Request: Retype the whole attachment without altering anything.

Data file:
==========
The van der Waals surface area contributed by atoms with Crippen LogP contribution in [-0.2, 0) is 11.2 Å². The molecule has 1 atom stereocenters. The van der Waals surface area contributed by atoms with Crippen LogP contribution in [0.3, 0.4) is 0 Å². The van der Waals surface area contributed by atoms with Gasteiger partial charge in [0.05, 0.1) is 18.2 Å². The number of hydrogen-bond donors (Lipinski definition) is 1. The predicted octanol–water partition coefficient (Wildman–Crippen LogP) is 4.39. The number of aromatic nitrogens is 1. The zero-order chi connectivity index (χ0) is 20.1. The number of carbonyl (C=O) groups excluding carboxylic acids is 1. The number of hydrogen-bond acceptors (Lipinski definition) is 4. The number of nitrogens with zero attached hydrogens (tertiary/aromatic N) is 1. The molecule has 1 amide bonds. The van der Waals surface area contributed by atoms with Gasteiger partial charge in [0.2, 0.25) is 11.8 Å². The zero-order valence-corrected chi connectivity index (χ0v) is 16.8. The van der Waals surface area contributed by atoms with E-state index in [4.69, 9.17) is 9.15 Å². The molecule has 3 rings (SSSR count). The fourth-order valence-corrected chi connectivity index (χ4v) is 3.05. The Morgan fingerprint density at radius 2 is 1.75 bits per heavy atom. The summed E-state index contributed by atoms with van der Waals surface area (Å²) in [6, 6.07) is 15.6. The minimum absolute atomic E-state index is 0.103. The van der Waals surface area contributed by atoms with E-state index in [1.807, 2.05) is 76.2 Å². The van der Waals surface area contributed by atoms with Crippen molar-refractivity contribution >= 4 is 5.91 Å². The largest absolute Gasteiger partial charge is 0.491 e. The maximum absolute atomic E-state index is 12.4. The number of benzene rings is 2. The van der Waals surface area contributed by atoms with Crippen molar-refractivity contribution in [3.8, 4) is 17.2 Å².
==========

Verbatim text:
The van der Waals surface area contributed by atoms with Crippen LogP contribution in [-0.2, 0) is 11.2 Å². The molecule has 1 atom stereocenters. The van der Waals surface area contributed by atoms with Crippen LogP contribution in [0.3, 0.4) is 0 Å². The van der Waals surface area contributed by atoms with Gasteiger partial charge in [0.05, 0.1) is 18.2 Å². The number of hydrogen-bond donors (Lipinski definition) is 1. The predicted octanol–water partition coefficient (Wildman–Crippen LogP) is 4.39. The number of aromatic nitrogens is 1. The zero-order chi connectivity index (χ0) is 20.1. The number of carbonyl (C=O) groups excluding carboxylic acids is 1. The number of hydrogen-bond acceptors (Lipinski definition) is 4. The number of nitrogens with zero attached hydrogens (tertiary/aromatic N) is 1. The molecule has 1 amide bonds. The van der Waals surface area contributed by atoms with Gasteiger partial charge in [0.2, 0.25) is 11.8 Å². The zero-order valence-corrected chi connectivity index (χ0v) is 16.8. The van der Waals surface area contributed by atoms with E-state index in [4.69, 9.17) is 9.15 Å². The molecule has 3 rings (SSSR count). The fourth-order valence-corrected chi connectivity index (χ4v) is 3.05. The Morgan fingerprint density at radius 2 is 1.75 bits per heavy atom. The summed E-state index contributed by atoms with van der Waals surface area (Å²) in [6, 6.07) is 15.6. The minimum absolute atomic E-state index is 0.103. The van der Waals surface area contributed by atoms with E-state index in [1.807, 2.05) is 76.2 Å². The van der Waals surface area contributed by atoms with Crippen molar-refractivity contribution >= 4 is 5.91 Å². The largest absolute Gasteiger partial charge is 0.491 e. The maximum absolute atomic E-state index is 12.4. The number of benzene rings is 2. The van der Waals surface area contributed by atoms with Crippen molar-refractivity contribution in [3.8, 4) is 17.2 Å².